When we speak of something or someone being "redeemed," that implies that there was originally a defect or shortcoming that is somehow made up for through the act of redemption. To use a simplified example, a sports team might "redeem" their losing streak by winning in the final, most important game.
In the case of Christian redemption, we must first define what that defect or shortcoming is which needs to be redeemed. This passage in Romans is an excellent explanation of redemption through Christ:
"For all have sinned and fall short of the glory of God, and are justified by his grace as a gift, through the redemption that is in Christ Jesus, whom God put forward as a propitiation by his blood, to be received by faith. This was to show God's righteousness, because in his divine forbearance he had passed over former sins. It was to show his righteousness at the present time, so that he might be just and the justifier of the one who has faith in Jesus." —Romans 3:23-26
"... For all have sinned and fall short of the glory of God..." —Romans 3:23
The sin of humankind is the flaw or defect that needs to be redeemed. Every single person—regardless of whether they believe in God or not—has a sinful state naturally. This sin separates us from God (Isaiah 59:2; Psalm 5:4). Romans 6:23 tells us that the penalty for sin is death—spiritual death, which is eternal separation from God.
"[We] are justified by his grace as a gift, through the redemption that is in Christ Jesus..." —Romans 3:24
Unlike the losing sports team from the earlier example, WE can't redeem ourselves. We could never pay the penalty for our sins on our own, and there is no way we could ever do anything "good enough" to earn our way into redemption (Ephesians 2:8-9). This is where Jesus comes in!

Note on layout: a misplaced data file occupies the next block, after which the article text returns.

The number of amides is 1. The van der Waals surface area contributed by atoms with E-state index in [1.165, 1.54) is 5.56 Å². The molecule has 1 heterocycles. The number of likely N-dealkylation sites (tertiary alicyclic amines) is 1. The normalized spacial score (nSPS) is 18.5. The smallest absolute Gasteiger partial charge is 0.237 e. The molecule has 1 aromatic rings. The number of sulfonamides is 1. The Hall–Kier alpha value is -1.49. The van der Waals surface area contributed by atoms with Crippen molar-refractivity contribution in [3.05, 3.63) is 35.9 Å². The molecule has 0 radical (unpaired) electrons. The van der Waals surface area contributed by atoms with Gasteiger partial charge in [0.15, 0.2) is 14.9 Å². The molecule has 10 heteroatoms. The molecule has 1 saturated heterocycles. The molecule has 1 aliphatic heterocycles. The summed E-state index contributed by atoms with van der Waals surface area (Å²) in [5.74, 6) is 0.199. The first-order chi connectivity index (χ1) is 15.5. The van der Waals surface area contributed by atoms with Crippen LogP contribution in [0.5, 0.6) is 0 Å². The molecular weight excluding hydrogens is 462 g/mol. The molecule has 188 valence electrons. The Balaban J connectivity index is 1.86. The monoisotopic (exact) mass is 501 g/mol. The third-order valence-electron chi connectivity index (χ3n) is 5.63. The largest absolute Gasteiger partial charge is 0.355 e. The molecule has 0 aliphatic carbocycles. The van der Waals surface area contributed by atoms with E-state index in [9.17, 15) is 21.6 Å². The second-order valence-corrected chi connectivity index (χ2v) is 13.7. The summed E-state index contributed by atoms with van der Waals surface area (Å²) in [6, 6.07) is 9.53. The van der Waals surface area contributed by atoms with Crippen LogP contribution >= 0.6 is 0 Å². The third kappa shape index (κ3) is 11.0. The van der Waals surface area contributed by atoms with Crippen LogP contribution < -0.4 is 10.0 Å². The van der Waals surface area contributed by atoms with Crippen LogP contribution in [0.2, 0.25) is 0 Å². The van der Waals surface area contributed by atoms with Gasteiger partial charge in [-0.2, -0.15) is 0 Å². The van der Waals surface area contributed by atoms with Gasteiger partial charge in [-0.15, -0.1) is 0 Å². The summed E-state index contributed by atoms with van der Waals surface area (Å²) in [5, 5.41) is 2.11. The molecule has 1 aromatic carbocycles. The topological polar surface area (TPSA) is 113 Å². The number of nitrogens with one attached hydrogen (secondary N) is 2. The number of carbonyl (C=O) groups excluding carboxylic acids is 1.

"Even as the Son of Man came not to be served but to serve, and to give his life as a ransom for many." —Matthew 20:28
The dictionary definition of "redeemed" gives us several definitions that may help shed some light on God's gift of redemption through Christ.
Another definition of "redemption" relates to slavery. Sin is like a slave master, and we are its slaves (Romans 7:18-20). Because of God's great love for us, He has purchased our freedom with the life of His Son (John 3:16). No longer must we be slaves to sin or to the Old Testament laws (Galatians 3:13, 4:5).
When we accept God's gift of redemption through Jesus Christ, we receive the promise of eternal life (Revelation 5:9-10), forgiveness of sins (Ephesians 1:7), righteousness (Romans 5:17), freedom from the curse of Old Testament laws (Galatians 3:13), adoption into God’s family (Galatians 4:5), deliverance from the slave master of sin (Titus 2:14; 1 Peter 1:14-18), peace with God (Colossians 1:18-20), and the indwelling of the Holy Spirit (1 Corinthians 6:19-20). That's a lot!
When you are redeemed through Christ, you are forgiven, holy, justified, free, adopted, and reconciled. (Also see: Psalm 130:7-8; Luke 2:38; Acts 20:28.) If you're not sure if you've been redeemed by Jesus, please take a moment to read this article: How can I be saved? It's not too late to experience freedom from sin and gain a life of purpose and joy.
"The thief comes only to steal and kill and destroy. I came that they may have life and have it abundantly." —John 10:10
Our sin is punishable by eternal separation from God. But God loves us so much that He offers redemption from that fate through the sacrifice of the perfect, sinless life of His Son, Jesus Christ (John 3:16; Matthew 20:28). When you're redeemed through Christ, you are forgiven, holy, justified, free, adopted, reconciled, and granted eternal life with God in Heaven.
Cat is the web producer and editor of 412teens.org. She loves audiobooks, feeding the people she cares about, and using Christmas lights to illuminate a room. When Catiana is not writing, cooking, or drawing, she enjoys spending time with her two teenage kids, five socially-awkward cats, and her amazing friend-amily.